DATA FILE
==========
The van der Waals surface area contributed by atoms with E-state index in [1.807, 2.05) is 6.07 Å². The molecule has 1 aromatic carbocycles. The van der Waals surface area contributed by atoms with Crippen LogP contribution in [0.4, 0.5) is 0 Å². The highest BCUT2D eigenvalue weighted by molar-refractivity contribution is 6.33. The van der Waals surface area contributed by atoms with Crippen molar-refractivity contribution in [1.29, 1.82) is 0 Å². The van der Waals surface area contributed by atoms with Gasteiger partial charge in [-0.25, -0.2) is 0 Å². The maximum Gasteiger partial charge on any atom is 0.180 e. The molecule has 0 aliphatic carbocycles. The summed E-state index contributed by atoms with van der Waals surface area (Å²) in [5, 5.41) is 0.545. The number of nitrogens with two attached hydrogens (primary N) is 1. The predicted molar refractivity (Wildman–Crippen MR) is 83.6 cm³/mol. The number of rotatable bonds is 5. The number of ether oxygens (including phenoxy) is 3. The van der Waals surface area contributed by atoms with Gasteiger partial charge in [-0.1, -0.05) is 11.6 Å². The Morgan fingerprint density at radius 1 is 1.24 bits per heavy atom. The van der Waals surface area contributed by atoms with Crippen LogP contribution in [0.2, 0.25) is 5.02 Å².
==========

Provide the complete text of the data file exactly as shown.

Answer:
The van der Waals surface area contributed by atoms with E-state index in [1.807, 2.05) is 6.07 Å². The molecule has 1 aromatic carbocycles. The van der Waals surface area contributed by atoms with Crippen LogP contribution in [0.4, 0.5) is 0 Å². The highest BCUT2D eigenvalue weighted by molar-refractivity contribution is 6.33. The van der Waals surface area contributed by atoms with Crippen molar-refractivity contribution in [1.29, 1.82) is 0 Å². The van der Waals surface area contributed by atoms with Gasteiger partial charge in [-0.25, -0.2) is 0 Å². The maximum Gasteiger partial charge on any atom is 0.180 e. The molecule has 0 aliphatic carbocycles. The summed E-state index contributed by atoms with van der Waals surface area (Å²) in [5, 5.41) is 0.545. The number of nitrogens with two attached hydrogens (primary N) is 1. The predicted molar refractivity (Wildman–Crippen MR) is 83.6 cm³/mol. The number of rotatable bonds is 5. The number of ether oxygens (including phenoxy) is 3. The van der Waals surface area contributed by atoms with Gasteiger partial charge in [-0.1, -0.05) is 11.6 Å². The Morgan fingerprint density at radius 1 is 1.24 bits per heavy atom. The van der Waals surface area contributed by atoms with Crippen LogP contribution in [0.2, 0.25) is 5.02 Å².